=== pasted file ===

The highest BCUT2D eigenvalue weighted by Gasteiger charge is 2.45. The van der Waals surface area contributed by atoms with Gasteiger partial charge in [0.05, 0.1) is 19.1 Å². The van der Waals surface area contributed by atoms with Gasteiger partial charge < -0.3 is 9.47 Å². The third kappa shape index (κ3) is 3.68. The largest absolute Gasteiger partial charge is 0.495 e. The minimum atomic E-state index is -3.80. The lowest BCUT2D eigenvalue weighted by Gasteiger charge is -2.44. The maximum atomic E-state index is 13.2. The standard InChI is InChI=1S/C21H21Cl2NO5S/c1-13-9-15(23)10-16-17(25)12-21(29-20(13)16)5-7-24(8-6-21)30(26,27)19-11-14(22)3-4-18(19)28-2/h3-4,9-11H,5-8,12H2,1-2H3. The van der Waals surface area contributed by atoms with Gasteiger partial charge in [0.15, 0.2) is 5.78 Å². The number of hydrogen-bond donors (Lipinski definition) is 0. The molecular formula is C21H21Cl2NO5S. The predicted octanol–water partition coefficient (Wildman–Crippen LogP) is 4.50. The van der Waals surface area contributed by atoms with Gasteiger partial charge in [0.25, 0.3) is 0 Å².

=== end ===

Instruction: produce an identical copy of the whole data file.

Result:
The highest BCUT2D eigenvalue weighted by Gasteiger charge is 2.45. The van der Waals surface area contributed by atoms with Gasteiger partial charge in [0.05, 0.1) is 19.1 Å². The van der Waals surface area contributed by atoms with Gasteiger partial charge < -0.3 is 9.47 Å². The third kappa shape index (κ3) is 3.68. The largest absolute Gasteiger partial charge is 0.495 e. The minimum atomic E-state index is -3.80. The lowest BCUT2D eigenvalue weighted by Gasteiger charge is -2.44. The maximum atomic E-state index is 13.2. The standard InChI is InChI=1S/C21H21Cl2NO5S/c1-13-9-15(23)10-16-17(25)12-21(29-20(13)16)5-7-24(8-6-21)30(26,27)19-11-14(22)3-4-18(19)28-2/h3-4,9-11H,5-8,12H2,1-2H3. The van der Waals surface area contributed by atoms with Gasteiger partial charge in [0.15, 0.2) is 5.78 Å². The number of hydrogen-bond donors (Lipinski definition) is 0. The molecular formula is C21H21Cl2NO5S. The predicted octanol–water partition coefficient (Wildman–Crippen LogP) is 4.50. The van der Waals surface area contributed by atoms with Gasteiger partial charge in [0.25, 0.3) is 0 Å².